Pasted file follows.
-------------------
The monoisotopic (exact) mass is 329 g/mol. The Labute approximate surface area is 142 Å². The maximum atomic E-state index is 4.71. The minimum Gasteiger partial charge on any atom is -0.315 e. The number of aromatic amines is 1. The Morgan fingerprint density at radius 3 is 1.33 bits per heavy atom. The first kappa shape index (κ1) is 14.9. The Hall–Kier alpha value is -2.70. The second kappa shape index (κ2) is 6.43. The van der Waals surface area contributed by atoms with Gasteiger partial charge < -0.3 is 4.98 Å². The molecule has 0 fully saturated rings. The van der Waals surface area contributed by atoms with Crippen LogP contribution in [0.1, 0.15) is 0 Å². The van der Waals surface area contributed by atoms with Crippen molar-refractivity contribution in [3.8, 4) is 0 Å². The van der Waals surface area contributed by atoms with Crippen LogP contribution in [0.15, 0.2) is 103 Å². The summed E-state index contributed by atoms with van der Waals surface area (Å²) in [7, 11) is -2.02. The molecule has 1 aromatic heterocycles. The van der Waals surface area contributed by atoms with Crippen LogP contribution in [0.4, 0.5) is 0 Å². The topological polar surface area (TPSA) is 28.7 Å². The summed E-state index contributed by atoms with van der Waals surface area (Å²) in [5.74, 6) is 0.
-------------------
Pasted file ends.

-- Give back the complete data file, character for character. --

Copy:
The monoisotopic (exact) mass is 329 g/mol. The Labute approximate surface area is 142 Å². The maximum atomic E-state index is 4.71. The minimum Gasteiger partial charge on any atom is -0.315 e. The number of aromatic amines is 1. The Morgan fingerprint density at radius 3 is 1.33 bits per heavy atom. The first kappa shape index (κ1) is 14.9. The Hall–Kier alpha value is -2.70. The second kappa shape index (κ2) is 6.43. The van der Waals surface area contributed by atoms with Gasteiger partial charge < -0.3 is 4.98 Å². The molecule has 0 fully saturated rings. The van der Waals surface area contributed by atoms with Crippen LogP contribution in [0.1, 0.15) is 0 Å². The van der Waals surface area contributed by atoms with Crippen molar-refractivity contribution in [3.8, 4) is 0 Å². The van der Waals surface area contributed by atoms with Crippen LogP contribution in [0.15, 0.2) is 103 Å². The summed E-state index contributed by atoms with van der Waals surface area (Å²) in [7, 11) is -2.02. The molecule has 1 aromatic heterocycles. The van der Waals surface area contributed by atoms with Crippen LogP contribution in [0.4, 0.5) is 0 Å². The topological polar surface area (TPSA) is 28.7 Å². The summed E-state index contributed by atoms with van der Waals surface area (Å²) in [5.74, 6) is 0.